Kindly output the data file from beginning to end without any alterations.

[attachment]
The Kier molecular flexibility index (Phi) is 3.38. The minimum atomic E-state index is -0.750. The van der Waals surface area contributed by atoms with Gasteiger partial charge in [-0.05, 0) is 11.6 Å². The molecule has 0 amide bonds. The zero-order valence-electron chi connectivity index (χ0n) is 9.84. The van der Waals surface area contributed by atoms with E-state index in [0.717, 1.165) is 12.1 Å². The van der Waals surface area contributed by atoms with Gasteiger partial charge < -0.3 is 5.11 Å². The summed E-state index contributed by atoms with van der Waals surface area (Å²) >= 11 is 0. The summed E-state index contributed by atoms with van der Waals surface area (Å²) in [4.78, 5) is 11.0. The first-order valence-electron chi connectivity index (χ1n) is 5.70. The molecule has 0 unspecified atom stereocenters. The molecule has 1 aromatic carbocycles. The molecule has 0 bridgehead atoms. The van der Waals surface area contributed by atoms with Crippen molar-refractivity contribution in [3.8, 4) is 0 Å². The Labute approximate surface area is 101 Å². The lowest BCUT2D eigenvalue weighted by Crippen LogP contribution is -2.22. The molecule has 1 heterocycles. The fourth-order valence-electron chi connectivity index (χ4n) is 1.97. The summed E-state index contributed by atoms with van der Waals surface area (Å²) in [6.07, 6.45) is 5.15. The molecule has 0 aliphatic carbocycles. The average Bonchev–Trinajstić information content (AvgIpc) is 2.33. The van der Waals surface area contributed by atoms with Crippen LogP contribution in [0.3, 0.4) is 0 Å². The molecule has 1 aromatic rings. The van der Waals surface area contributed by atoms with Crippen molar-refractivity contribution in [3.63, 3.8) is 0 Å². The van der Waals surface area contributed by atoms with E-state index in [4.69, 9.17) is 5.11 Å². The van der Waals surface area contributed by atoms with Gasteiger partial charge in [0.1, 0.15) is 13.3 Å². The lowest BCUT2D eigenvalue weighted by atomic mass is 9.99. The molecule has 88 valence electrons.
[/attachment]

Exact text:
The Kier molecular flexibility index (Phi) is 3.38. The minimum atomic E-state index is -0.750. The van der Waals surface area contributed by atoms with Gasteiger partial charge in [-0.05, 0) is 11.6 Å². The molecule has 0 amide bonds. The zero-order valence-electron chi connectivity index (χ0n) is 9.84. The van der Waals surface area contributed by atoms with E-state index in [0.717, 1.165) is 12.1 Å². The van der Waals surface area contributed by atoms with Gasteiger partial charge < -0.3 is 5.11 Å². The summed E-state index contributed by atoms with van der Waals surface area (Å²) >= 11 is 0. The summed E-state index contributed by atoms with van der Waals surface area (Å²) in [4.78, 5) is 11.0. The first-order valence-electron chi connectivity index (χ1n) is 5.70. The molecule has 0 unspecified atom stereocenters. The molecule has 1 aromatic carbocycles. The molecule has 0 bridgehead atoms. The van der Waals surface area contributed by atoms with Crippen molar-refractivity contribution in [3.8, 4) is 0 Å². The Labute approximate surface area is 101 Å². The lowest BCUT2D eigenvalue weighted by Crippen LogP contribution is -2.22. The molecule has 1 heterocycles. The fourth-order valence-electron chi connectivity index (χ4n) is 1.97. The summed E-state index contributed by atoms with van der Waals surface area (Å²) in [6.07, 6.45) is 5.15. The molecule has 0 aliphatic carbocycles. The average Bonchev–Trinajstić information content (AvgIpc) is 2.33. The van der Waals surface area contributed by atoms with Crippen LogP contribution in [0.3, 0.4) is 0 Å². The molecule has 1 aromatic rings. The van der Waals surface area contributed by atoms with Crippen molar-refractivity contribution in [3.63, 3.8) is 0 Å². The van der Waals surface area contributed by atoms with E-state index in [4.69, 9.17) is 5.11 Å². The van der Waals surface area contributed by atoms with Gasteiger partial charge in [0.1, 0.15) is 13.3 Å². The lowest BCUT2D eigenvalue weighted by atomic mass is 9.99. The molecule has 88 valence electrons.